It is for this reason that we object, not to the fact that the contributions have to be paid—although I object to any contributory scheme because I consider that it violates a first principle to which I think attention ought to be given—but to the fact that the proposals make a profound departure from the traditional history of our social services and the reason the people of this country want an extension of the social services. It is true that if contributions are taken from some members of the working class and distributed in the form of pensions to others, the same amount of income is spread out more thinly over the whole line. That brings about a greater equality between the people, but it is an equality which takes everybody downwards, whereas if there were increased revenue from the State at the disposal of the scheme, it would raise the general level of the working class. That is why I say to the Minister that we are not grateful for the Measure. We have to find the money for it. It is a Measure which, in its present form, could have been brought forward years ago, and now it has been brought forward, the Government are using the psychology of war conditions in order to introduce principles which are repugnant to all of us. Unless we resist them now, later on any further improvement in the social services will have to be financed entirely out of the incomes of the poor, and we shall then lose the leverage which the social services give us in bringing about a more effective redistribution of the wealth of the community.
§ 5.0 p.m.
§ Mr. Radford
The few remarks that I wish to make on these Amendments refer to the contribution that insured women are to pay. I cannot see, unless my right hon. Friend can give us chapter and verse with regard to actuarial calculations, why a woman should be called upon to pay 2124 2d. a week while a man only pays 1d. I am excluding in both cases the employer's contribution. The women are to pay 2d. out of probably much smaller wage levels than those that the men enjoy. Before the Bill was introduced unmarried women were most dissatisfied with the fact that, after all their contributions, their pension was not payable till 65, and they strongly felt that they were not getting the same pro rata benefit from their contributions that the married people were getting, and now when their pensionable age is being dropped from 65 to 60, the married women's pensionable age is similarly dropped, and they see themselves being called upon to pay twice the rate that the men pay. I know that there is a strong feeling of dissatisfaction among them. I have a strong feeling of uneasiness, and I hope the Minister will be able to give us statistics which may reconcile us to this charge of 2d. a week out of the women's own pockets as compared with 1d. out of the men's pockets.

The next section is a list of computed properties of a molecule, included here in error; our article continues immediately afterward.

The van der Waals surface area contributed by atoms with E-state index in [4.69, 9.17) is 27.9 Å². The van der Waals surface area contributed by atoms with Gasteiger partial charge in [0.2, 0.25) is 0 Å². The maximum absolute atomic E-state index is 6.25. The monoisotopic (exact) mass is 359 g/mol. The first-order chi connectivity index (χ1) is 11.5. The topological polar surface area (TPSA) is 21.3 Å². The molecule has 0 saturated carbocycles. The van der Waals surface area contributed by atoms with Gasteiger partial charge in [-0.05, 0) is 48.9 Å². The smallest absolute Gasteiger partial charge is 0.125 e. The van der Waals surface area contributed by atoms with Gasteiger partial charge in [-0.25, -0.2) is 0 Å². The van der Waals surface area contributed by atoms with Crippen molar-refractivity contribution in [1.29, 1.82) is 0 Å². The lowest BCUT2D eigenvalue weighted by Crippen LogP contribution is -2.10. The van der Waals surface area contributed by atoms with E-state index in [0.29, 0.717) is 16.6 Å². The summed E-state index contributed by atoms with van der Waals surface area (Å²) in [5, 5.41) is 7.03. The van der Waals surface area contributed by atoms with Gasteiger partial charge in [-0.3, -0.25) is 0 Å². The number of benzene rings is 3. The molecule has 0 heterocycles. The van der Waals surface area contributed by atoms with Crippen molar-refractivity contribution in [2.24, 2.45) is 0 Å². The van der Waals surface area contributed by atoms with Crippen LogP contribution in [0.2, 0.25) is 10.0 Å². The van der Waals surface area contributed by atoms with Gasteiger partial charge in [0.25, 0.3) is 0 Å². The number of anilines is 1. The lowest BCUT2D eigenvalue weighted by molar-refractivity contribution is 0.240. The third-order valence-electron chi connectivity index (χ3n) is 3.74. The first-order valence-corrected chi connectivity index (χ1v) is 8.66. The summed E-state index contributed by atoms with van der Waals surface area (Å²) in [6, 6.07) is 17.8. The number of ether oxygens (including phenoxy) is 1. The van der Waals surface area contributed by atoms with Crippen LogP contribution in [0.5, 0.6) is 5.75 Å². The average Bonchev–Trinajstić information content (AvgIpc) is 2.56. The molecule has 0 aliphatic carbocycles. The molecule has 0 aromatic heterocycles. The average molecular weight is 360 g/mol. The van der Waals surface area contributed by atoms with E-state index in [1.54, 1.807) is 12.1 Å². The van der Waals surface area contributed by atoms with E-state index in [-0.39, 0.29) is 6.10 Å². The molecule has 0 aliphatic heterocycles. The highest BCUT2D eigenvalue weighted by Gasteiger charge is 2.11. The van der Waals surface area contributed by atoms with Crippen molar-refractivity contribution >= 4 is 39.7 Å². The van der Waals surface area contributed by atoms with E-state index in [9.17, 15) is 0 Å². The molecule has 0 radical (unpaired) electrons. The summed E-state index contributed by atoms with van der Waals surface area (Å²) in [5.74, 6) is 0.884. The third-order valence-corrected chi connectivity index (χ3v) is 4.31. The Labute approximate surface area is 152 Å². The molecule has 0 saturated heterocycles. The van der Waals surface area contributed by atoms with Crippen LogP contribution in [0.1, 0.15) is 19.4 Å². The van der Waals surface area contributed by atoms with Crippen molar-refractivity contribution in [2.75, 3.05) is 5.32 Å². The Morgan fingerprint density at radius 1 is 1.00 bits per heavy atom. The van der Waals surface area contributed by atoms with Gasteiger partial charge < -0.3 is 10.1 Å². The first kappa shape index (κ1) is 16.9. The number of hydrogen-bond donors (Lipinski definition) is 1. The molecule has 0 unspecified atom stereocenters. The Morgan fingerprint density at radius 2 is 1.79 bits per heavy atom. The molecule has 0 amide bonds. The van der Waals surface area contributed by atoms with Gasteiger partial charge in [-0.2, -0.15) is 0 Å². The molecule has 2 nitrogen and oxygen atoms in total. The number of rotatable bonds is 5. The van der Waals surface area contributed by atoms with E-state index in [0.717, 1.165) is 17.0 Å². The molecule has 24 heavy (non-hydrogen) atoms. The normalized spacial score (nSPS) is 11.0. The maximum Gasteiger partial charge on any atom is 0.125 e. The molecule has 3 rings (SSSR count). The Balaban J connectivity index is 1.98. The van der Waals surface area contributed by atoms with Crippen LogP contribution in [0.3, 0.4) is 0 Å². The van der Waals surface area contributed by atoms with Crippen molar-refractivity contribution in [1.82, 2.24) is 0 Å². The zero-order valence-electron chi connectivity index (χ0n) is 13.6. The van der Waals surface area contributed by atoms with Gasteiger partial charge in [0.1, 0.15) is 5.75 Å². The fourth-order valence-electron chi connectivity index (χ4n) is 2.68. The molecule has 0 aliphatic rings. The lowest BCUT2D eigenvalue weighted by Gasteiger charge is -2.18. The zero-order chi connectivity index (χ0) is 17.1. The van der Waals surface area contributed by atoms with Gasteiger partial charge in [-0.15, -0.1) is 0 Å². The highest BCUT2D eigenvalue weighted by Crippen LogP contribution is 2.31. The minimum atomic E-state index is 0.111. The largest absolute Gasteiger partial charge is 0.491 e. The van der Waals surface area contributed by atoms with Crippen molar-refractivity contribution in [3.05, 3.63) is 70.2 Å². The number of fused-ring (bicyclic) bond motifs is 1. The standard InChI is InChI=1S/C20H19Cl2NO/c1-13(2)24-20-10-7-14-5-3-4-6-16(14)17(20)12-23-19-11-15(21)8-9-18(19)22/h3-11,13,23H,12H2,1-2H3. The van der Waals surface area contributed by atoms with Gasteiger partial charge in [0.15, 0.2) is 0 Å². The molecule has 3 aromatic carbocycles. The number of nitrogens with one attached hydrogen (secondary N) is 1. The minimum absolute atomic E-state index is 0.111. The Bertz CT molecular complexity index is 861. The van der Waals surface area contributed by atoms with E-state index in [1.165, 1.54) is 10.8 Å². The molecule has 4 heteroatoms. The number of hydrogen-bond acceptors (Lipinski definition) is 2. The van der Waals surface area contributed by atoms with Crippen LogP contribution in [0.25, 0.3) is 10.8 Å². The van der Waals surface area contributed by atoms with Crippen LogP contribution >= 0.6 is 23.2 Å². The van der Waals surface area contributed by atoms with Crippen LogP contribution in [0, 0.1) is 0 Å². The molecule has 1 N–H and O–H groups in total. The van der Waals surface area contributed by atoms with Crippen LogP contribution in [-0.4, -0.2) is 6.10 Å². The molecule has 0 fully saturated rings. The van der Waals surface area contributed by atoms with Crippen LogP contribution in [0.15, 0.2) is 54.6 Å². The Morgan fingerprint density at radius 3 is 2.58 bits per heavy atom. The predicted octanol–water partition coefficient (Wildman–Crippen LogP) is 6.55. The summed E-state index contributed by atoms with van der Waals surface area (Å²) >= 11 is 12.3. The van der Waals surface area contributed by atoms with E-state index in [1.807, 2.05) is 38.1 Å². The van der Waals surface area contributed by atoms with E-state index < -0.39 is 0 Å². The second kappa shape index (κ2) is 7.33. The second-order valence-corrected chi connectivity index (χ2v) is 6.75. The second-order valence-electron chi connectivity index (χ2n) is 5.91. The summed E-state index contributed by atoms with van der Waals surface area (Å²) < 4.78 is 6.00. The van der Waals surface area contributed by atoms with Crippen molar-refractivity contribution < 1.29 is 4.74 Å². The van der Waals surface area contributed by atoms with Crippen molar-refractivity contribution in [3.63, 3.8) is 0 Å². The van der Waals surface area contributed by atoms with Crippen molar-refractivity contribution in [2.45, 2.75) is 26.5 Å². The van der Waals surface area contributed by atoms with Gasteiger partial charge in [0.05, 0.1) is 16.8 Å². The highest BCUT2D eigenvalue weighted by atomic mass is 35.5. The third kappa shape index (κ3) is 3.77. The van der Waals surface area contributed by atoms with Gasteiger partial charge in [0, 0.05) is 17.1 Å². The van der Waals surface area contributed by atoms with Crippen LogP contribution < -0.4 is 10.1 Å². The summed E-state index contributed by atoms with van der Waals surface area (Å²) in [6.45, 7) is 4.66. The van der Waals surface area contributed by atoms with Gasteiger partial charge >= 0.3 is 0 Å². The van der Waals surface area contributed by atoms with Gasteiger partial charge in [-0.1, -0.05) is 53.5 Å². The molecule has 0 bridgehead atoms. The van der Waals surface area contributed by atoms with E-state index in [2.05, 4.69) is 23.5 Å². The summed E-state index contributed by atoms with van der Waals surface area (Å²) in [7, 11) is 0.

§ 5.2 p.m.
§ Mrs. Hardie
I am not so much concerned with the fact that the men are called upon only to pay 2d. and the women 3d. What I am concerned with is the fact that the Government told the women, "We are giving you a pension at 60," and they are not giving it at all. They are calling upon the women to pay the whole cost of the pension. That is the injustice and the grievance that we feel. It does not seem a very serious matter to argue about 1d. a week and, as a matter of fact, I am quite prepared to advocate increased contributions if we get a reasonable and proper pension scheme, but this scheme is so small that we feel that women are being cheated and deluded by being told that they are getting a pension when they have to pay the whole cost themselves. Not only are the Government paying none of the cost, but, in the division between the women and the employers also, women are being treated on a worse basis because they have to pay two-thirds of the cost and the employer only pays a third, while, where the men are concerned, the employers are paying a half. Why should there be this discrimination?